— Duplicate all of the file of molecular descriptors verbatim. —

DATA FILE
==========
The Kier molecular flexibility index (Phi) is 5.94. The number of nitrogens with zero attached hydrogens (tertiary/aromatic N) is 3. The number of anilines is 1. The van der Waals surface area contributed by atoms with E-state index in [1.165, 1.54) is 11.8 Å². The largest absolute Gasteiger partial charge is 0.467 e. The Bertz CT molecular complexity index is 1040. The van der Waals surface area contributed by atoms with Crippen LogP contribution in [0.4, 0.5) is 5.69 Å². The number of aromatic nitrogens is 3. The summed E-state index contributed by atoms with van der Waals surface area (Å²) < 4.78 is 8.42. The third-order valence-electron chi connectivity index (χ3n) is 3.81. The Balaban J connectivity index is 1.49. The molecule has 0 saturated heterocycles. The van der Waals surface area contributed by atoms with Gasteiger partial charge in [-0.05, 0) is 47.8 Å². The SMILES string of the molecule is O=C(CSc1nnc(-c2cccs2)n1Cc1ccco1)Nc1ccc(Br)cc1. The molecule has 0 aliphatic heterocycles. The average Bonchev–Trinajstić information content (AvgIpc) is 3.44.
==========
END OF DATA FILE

The Kier molecular flexibility index (Phi) is 5.94. The number of nitrogens with zero attached hydrogens (tertiary/aromatic N) is 3. The number of anilines is 1. The van der Waals surface area contributed by atoms with E-state index in [1.165, 1.54) is 11.8 Å². The largest absolute Gasteiger partial charge is 0.467 e. The Bertz CT molecular complexity index is 1040. The van der Waals surface area contributed by atoms with Crippen LogP contribution in [0.4, 0.5) is 5.69 Å². The number of aromatic nitrogens is 3. The summed E-state index contributed by atoms with van der Waals surface area (Å²) < 4.78 is 8.42. The third-order valence-electron chi connectivity index (χ3n) is 3.81. The Balaban J connectivity index is 1.49. The molecule has 0 saturated heterocycles. The van der Waals surface area contributed by atoms with Gasteiger partial charge in [-0.05, 0) is 47.8 Å². The SMILES string of the molecule is O=C(CSc1nnc(-c2cccs2)n1Cc1ccco1)Nc1ccc(Br)cc1. The molecule has 0 aliphatic heterocycles. The average Bonchev–Trinajstić information content (AvgIpc) is 3.44.